“Strategic vacuum” after end of NHS London threatens patient care in the capitalBMJ 2011; 343 doi: http://dx.doi.org/10.1136/bmj.d8130 (Published 13 December 2011) Cite this as: BMJ 2011;343:d8130
The government needs to spell out who will be responsible for coordinating health services across London when the capital’s strategic health authority is abolished in April 2012, says the healthcare think tank the King’s Fund.
A report from the fund warns that the situation raises “a real risk of declining financial performance and a failure to tackle unacceptable variations in the quality of care in the reformed NHS.”
The Health and Social Care Bill, which is currently before parliament, does not deal with what the fund refers to as “a strategic vacuum” in the coordination of London’s health services.
Clinical commissioning groups, which will take on responsibility for commissioning most NHS services under the bill, are unlikely to be able to provide the leadership needed. Instead they “will need to work with the NHS Commissioning Board, local authorities and providers to bring about further improvements in care,” says the report.
It adds, “The time it takes to bring about complex service changes adds urgency to the work that needs to be done. The government must explain who will take the lead in improving health and health care in London and how the many different organisations that have an interest in doing so will work together to ensure that Londoners have access to health care of the highest possible standard within the resources available.”
Chris Ham, chief executive of the King’s Fund, said, “London’s NHS is in urgent need of change, but the risk is that no one will be in the driving seat to push through the changes needed to improve patient care. New pan-London health organisations are emerging, but none has a clear mandate to take the lead. Strategic leadership is important across the NHS, but in London it is particularly important as the challenges are more acute and urgent.”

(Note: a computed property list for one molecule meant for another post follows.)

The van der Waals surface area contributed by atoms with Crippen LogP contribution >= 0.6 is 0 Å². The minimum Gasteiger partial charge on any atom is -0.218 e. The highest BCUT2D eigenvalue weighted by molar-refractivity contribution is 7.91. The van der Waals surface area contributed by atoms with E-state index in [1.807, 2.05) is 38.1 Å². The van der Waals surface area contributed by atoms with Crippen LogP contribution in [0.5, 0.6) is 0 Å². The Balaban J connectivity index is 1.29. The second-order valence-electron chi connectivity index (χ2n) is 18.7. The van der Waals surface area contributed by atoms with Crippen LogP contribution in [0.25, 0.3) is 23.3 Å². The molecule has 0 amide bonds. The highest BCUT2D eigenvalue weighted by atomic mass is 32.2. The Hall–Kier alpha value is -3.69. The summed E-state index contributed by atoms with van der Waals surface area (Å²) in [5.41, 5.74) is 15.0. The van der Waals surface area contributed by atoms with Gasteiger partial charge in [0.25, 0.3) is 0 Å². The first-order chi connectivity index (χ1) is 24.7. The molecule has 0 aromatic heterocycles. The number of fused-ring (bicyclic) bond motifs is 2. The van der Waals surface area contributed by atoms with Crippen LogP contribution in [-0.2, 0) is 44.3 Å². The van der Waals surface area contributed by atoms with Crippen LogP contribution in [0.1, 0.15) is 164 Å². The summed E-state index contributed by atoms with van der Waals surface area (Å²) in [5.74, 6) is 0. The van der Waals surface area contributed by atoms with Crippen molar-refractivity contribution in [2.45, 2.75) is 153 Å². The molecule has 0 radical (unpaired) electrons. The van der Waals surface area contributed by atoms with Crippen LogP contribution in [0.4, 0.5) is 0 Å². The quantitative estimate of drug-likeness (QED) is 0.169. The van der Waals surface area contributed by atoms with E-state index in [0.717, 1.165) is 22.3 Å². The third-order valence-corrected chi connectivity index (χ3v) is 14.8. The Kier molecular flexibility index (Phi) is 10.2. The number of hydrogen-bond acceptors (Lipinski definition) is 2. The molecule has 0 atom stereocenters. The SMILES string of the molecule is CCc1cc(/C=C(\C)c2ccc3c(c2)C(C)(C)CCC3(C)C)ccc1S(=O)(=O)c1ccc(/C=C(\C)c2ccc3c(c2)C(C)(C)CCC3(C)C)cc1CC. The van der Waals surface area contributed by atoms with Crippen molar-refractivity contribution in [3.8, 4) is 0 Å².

These challenges include concentrating emergency care in fewer hospitals, which an analysis by NHS London has shown could save up to 500 lives a year. In addition, high rates of dissatisfaction with GP services and large health inequalities need to be tackled.
Although services in the capital have seen some improvement under the healthcare for London programme recommended by the former health minister Ara Darzi in December 2006—notably in the reorganisation of stroke and trauma care—the programme was abandoned when the coalition government took office in May 2010.
The report also warns that the NHS in the capital could face severe financial difficulties as budgets tighten over the next few years: 18 of London’s 31 acute care trusts are forecast to have a net deficit totalling around £170m (€200m; $265m) by 2014; about 13 trusts are unlikely to be financially viable by 2014, the deadline for all trusts to gain foundation status; and London’s NHS faces costs from private finance initiatives of £19bn to be paid by 2048, much higher than elsewhere in the country.
Cite this as: BMJ 2011;343:d8130
Improving Health and Health Care in London: Who Will Take the Lead? is at www.kingsfund.org.uk/publications/london_health_review.html.